In China, where choking smog frequently fills the air, is little debate about the need to curb emissions.
"In China, the awareness of climate change and the consensus that this is a real problem that we need to crack is much higher than in the United States," said Li Yan, who heads Greenpeace’s energy and climate change campaign in Beijing. "Also, in the government, the leadership, there aren’t so many critics, there aren’t so many skeptics.”
Weaning China off its biggest source of energy, coal, will not be easy. In the deal reached last year, China pledged for the first time to peak its emissions by 2030.
Li says there are signs Beijing could move even faster, despite its heavy reliance on cheap fuel.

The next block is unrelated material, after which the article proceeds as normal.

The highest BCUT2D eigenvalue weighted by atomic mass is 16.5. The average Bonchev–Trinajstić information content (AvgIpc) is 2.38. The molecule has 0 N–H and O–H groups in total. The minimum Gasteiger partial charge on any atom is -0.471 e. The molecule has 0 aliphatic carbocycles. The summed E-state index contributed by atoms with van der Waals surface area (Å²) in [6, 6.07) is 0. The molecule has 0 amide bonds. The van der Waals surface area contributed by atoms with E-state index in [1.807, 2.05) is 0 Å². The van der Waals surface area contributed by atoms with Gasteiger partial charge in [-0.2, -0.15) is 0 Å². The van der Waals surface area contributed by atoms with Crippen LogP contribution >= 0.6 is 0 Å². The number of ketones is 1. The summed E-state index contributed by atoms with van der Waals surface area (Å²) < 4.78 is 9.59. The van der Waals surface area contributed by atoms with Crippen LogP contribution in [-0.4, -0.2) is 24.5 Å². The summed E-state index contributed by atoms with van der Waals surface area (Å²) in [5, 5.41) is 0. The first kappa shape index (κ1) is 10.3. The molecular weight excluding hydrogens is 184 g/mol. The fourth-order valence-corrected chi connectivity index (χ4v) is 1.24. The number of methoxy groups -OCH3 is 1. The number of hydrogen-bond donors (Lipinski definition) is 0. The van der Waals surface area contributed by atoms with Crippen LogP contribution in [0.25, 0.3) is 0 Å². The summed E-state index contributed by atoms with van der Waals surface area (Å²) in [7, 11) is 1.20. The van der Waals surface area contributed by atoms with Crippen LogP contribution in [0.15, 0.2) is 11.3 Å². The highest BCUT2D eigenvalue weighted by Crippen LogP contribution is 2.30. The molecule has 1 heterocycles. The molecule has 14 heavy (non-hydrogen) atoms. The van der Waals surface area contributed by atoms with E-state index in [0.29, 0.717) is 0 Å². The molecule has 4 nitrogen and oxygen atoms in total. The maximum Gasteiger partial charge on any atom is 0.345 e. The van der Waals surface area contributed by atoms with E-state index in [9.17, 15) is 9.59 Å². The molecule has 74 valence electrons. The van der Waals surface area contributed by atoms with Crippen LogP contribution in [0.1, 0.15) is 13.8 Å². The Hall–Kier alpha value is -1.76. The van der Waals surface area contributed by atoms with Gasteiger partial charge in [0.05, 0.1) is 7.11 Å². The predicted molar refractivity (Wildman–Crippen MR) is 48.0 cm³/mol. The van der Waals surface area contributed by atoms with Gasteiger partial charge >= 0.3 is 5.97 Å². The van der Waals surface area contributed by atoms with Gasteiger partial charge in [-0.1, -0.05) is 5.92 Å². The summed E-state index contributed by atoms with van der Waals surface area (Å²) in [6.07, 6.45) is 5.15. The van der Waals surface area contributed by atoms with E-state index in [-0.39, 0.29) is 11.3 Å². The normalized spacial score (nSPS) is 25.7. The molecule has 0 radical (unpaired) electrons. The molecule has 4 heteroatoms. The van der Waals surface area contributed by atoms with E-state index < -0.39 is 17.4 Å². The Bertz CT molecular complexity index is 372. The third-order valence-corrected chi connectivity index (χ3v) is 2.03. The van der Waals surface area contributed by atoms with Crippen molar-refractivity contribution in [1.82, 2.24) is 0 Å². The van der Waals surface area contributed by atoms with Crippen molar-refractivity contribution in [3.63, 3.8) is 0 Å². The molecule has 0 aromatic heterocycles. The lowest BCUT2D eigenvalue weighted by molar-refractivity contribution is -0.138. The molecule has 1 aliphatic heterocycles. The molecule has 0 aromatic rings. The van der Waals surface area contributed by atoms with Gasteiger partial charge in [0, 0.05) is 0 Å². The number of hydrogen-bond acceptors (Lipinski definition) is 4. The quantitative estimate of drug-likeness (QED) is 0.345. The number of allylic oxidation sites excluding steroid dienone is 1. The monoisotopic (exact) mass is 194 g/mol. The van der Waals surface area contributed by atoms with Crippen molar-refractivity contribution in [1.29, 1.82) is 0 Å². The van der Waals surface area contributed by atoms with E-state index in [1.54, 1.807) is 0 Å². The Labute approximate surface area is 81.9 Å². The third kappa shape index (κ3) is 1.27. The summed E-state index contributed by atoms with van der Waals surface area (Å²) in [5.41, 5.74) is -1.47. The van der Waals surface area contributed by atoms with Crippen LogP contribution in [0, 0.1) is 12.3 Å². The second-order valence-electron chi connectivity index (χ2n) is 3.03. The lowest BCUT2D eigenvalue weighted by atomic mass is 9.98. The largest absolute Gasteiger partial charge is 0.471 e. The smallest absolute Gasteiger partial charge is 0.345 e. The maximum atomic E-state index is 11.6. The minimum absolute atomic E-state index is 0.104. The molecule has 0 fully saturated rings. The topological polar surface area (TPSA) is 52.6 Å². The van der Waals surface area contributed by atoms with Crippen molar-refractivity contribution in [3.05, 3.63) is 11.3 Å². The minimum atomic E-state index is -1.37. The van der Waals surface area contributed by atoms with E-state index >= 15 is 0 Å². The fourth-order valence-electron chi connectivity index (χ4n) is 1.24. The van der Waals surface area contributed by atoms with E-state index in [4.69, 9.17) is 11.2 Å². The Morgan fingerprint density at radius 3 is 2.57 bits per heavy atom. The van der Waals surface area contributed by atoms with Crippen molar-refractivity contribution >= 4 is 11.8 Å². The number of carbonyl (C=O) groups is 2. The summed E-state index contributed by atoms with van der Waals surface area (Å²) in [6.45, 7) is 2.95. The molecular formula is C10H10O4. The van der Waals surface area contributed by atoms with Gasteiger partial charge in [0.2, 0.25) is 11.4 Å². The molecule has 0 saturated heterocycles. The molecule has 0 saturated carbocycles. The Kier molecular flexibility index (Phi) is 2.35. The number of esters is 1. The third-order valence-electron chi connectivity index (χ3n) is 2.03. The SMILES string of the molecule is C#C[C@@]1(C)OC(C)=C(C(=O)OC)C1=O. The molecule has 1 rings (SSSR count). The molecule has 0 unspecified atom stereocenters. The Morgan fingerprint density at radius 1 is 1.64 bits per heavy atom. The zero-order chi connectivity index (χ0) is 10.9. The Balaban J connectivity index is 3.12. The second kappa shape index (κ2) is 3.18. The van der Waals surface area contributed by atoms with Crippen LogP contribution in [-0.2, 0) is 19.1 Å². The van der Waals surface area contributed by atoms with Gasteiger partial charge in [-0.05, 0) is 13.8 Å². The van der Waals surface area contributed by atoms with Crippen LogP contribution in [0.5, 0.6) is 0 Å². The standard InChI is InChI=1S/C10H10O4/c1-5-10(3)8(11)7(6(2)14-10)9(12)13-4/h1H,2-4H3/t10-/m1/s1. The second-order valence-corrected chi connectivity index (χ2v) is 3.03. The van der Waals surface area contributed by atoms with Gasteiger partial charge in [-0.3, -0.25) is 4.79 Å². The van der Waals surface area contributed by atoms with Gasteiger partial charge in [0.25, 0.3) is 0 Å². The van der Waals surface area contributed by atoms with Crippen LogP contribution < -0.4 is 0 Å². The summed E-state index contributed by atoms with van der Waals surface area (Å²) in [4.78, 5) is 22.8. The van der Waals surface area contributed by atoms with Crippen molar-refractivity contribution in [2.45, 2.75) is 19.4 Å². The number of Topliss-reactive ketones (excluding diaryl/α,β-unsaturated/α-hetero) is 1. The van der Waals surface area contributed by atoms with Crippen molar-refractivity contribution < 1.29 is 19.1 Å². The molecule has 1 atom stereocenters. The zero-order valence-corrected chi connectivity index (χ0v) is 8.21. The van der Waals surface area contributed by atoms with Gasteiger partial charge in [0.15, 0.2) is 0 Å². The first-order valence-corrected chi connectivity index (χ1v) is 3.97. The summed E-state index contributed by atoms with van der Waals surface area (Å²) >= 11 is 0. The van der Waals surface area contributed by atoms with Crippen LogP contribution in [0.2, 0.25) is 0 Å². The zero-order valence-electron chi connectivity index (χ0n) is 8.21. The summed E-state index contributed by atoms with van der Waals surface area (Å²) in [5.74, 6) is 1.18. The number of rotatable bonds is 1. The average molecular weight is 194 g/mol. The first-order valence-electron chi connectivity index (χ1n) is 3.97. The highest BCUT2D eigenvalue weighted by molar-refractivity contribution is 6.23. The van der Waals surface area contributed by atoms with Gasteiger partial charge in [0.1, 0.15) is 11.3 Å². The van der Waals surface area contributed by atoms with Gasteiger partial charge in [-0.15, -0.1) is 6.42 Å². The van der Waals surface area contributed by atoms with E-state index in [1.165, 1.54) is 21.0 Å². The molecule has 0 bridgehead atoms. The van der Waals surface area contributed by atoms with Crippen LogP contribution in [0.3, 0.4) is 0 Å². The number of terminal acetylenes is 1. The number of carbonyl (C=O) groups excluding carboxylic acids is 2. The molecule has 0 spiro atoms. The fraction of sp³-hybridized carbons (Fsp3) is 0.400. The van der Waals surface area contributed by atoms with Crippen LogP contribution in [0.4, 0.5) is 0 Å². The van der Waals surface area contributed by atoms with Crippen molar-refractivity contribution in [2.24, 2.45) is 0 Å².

“It’s possible that China could have an economy-wide coal control scheme in its next five-year plan, next year. And if China does so, we have a much better chance of turning the climate curve [sooner].”
In Washington, Republican lawmakers call the deal a job-killing agreement that threatens middle class workers.
“The agreement requires China to do nothing at all for 16 years, while these carbon emission regulations are creating havoc in my state and other states around the country,” said U.S. Senator Mitch McConnell (R-Ken.).
China also has economic concerns about the deal. Beijing may have pledged to peak its emissions by 2030, but it is already taking steps to reduce polluting industries and that means job losses, at a time when the country’s economy is already slowing.
But having the world’s two biggest emitters in agreement is important for global climate change efforts, says Li Yan. And the hope is that is that their example, if successful, will help spur other countries to aggressively curb their own emissions.